The fact that many readers of Neyer’s blog might well not have the character to resist the temptation to cheat doesn’t mean they are incapable of determining that an athlete whose ethical standards are no worse than their own does not qualify as an honorable sportsman and has no business being honored in a Hall of Fame.

Neyer’s hypothetical-form rationalization is just a disguised version of the false assumption that only the perfect are allowed to identify and condemn bad behavior. That would be a bonanza for the worst of us, but also a disaster for society. We all need to identify and reject unacceptable conduct so we are motivated to avoid similar conduct ourselves.

Neyer’s hypothetical is also inapplicable to McGwire in essential ways. Would Neyer’s magic, illegal pills that let him write again also have the effect of making him the best baseball writer around, taking jobs and fees from his competitors because of his sudden superiority? Would that give Neyer pause? (it didn’t stop McGwire.) Would his illegally enhanced skills allow ESPN to gain more ad revenue, and cause their competitors financial hardship? Would that make the temptation easier to resist? (McGwire obviously didn’t care if his steroid use changed the outcome of games and  seasons.) Would Neyer’s new standard of writing excellence create pressure on other writers, including young ones who admire him, to break the law? (Mark McGwire’s success with steroids persuaded Barry Bonds, among others, to take them.) Did Neyer’s writing collapse occur after he already had millions of dollars in the bank, making his situation far from desperate? Would his pills let him not only make a living, but let him live like a king? (McGwire was hardly in dire financial straits in 1999, his great, steroid-fueled season.) When he was being praised for writing “the right way,” would Neyer, like McGwire, just accept the accolades?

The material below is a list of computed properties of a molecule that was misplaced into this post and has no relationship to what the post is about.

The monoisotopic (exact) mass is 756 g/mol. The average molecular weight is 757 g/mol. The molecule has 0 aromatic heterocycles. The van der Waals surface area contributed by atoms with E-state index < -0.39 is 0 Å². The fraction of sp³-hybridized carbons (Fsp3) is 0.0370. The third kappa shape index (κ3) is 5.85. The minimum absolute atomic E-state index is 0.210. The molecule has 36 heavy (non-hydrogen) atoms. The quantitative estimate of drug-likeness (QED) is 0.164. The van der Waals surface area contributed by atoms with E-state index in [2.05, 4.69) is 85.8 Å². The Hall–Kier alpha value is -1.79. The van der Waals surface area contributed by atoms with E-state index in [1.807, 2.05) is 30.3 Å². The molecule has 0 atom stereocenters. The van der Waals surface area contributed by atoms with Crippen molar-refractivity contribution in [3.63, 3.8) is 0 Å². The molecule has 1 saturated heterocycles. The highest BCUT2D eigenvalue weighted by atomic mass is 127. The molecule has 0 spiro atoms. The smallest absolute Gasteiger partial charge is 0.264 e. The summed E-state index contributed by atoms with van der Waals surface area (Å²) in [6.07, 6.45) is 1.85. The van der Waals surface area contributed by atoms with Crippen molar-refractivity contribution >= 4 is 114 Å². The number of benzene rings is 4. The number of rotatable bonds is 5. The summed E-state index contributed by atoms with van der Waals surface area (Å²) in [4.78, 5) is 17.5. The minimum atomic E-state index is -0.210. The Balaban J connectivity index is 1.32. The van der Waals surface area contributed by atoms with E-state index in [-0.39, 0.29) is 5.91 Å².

Then there is the little problem that McGwire’s claim that he didn’t take steroids to improve his hitting prowess is unbelievable. He says he really didn’t think that piling on muscle would help him hit the ball farther...and still doesn’t.  Does Rob Neyer accept that? Is he assuming that McGwire is an idiot? Do idiots have a special dispensation to cheat?

Cheating is cheating, and cheating is the antithesis of sportsmanship. The Major League Baseball Hall of Fame’s qualifications for membership include sportsmanship, and it is delusional for Neyer and other McGwire defenders and apologists to think that coming up with sympathetic reasons why a player might cheat could ever erase the fact that Mark McGwire did cheat. No matter what the temptations may have been, he had a choice, and chose to break the rules, the laws, the trust of the fans, and the competitive fairness of the game.

2 thoughts on “Mark McGwire’s Steroid Confession, Part 2: Neyer and the Rationalizations

  1. Very disappointed in Meyer. Didn’t know about his article, thanks for posting about it. There is no justification for steroid use by Big Mac. And most of all, and overlooked in all this, is the fact that McGwire probably acquired illegal substances. Hello! He’s a criminal.